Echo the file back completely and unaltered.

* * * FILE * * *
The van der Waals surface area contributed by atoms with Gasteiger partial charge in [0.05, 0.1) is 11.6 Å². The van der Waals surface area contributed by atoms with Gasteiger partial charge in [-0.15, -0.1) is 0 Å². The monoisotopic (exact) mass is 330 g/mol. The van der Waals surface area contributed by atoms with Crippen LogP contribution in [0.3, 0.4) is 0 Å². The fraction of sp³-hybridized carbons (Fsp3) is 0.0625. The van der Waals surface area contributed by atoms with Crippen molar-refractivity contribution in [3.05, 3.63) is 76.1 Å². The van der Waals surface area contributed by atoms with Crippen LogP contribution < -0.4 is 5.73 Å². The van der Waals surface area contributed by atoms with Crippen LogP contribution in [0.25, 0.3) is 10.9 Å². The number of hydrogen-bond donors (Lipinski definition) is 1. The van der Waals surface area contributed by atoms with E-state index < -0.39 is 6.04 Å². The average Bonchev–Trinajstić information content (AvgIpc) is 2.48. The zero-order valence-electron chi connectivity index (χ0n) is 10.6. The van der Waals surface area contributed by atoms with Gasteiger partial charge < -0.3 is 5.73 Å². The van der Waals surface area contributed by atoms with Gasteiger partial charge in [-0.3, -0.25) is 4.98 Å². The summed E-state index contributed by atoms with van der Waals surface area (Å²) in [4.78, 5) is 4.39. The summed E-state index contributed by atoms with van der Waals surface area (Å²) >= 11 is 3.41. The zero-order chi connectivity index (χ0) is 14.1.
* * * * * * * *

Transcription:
The van der Waals surface area contributed by atoms with Gasteiger partial charge in [0.05, 0.1) is 11.6 Å². The van der Waals surface area contributed by atoms with Gasteiger partial charge in [-0.15, -0.1) is 0 Å². The monoisotopic (exact) mass is 330 g/mol. The van der Waals surface area contributed by atoms with Crippen LogP contribution in [0.3, 0.4) is 0 Å². The fraction of sp³-hybridized carbons (Fsp3) is 0.0625. The van der Waals surface area contributed by atoms with Crippen molar-refractivity contribution in [3.05, 3.63) is 76.1 Å². The van der Waals surface area contributed by atoms with Crippen LogP contribution < -0.4 is 5.73 Å². The van der Waals surface area contributed by atoms with Crippen LogP contribution in [0.25, 0.3) is 10.9 Å². The number of hydrogen-bond donors (Lipinski definition) is 1. The van der Waals surface area contributed by atoms with E-state index < -0.39 is 6.04 Å². The average Bonchev–Trinajstić information content (AvgIpc) is 2.48. The zero-order valence-electron chi connectivity index (χ0n) is 10.6. The van der Waals surface area contributed by atoms with Gasteiger partial charge < -0.3 is 5.73 Å². The van der Waals surface area contributed by atoms with Gasteiger partial charge in [-0.3, -0.25) is 4.98 Å². The summed E-state index contributed by atoms with van der Waals surface area (Å²) in [4.78, 5) is 4.39. The summed E-state index contributed by atoms with van der Waals surface area (Å²) >= 11 is 3.41. The zero-order chi connectivity index (χ0) is 14.1.